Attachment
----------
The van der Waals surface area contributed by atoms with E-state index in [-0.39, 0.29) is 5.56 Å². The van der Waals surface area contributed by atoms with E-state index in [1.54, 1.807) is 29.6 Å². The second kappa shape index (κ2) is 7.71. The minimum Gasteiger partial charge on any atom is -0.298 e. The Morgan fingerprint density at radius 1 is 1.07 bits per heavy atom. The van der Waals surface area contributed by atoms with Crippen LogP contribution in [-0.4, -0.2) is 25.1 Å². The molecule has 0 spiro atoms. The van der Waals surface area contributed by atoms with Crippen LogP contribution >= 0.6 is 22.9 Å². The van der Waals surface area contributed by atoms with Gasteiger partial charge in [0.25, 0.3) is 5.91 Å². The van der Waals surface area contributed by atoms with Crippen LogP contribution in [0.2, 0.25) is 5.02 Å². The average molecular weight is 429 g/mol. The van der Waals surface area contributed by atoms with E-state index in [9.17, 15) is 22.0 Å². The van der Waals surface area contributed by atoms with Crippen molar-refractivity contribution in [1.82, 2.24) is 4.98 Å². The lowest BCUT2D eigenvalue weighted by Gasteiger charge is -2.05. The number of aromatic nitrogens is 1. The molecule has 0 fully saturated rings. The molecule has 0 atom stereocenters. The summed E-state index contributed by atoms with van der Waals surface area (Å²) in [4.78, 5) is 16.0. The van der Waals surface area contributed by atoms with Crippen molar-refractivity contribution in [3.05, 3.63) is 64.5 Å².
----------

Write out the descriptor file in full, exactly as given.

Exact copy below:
The van der Waals surface area contributed by atoms with E-state index in [-0.39, 0.29) is 5.56 Å². The van der Waals surface area contributed by atoms with E-state index in [1.54, 1.807) is 29.6 Å². The second kappa shape index (κ2) is 7.71. The minimum Gasteiger partial charge on any atom is -0.298 e. The Morgan fingerprint density at radius 1 is 1.07 bits per heavy atom. The van der Waals surface area contributed by atoms with Crippen LogP contribution in [-0.4, -0.2) is 25.1 Å². The molecule has 0 spiro atoms. The van der Waals surface area contributed by atoms with Crippen LogP contribution >= 0.6 is 22.9 Å². The van der Waals surface area contributed by atoms with Gasteiger partial charge in [0.25, 0.3) is 5.91 Å². The van der Waals surface area contributed by atoms with Crippen LogP contribution in [0.2, 0.25) is 5.02 Å². The average molecular weight is 429 g/mol. The van der Waals surface area contributed by atoms with E-state index in [9.17, 15) is 22.0 Å². The van der Waals surface area contributed by atoms with Crippen molar-refractivity contribution in [1.82, 2.24) is 4.98 Å². The lowest BCUT2D eigenvalue weighted by Gasteiger charge is -2.05. The number of aromatic nitrogens is 1. The molecule has 0 fully saturated rings. The molecule has 0 atom stereocenters. The summed E-state index contributed by atoms with van der Waals surface area (Å²) in [4.78, 5) is 16.0. The van der Waals surface area contributed by atoms with Crippen molar-refractivity contribution in [3.05, 3.63) is 64.5 Å².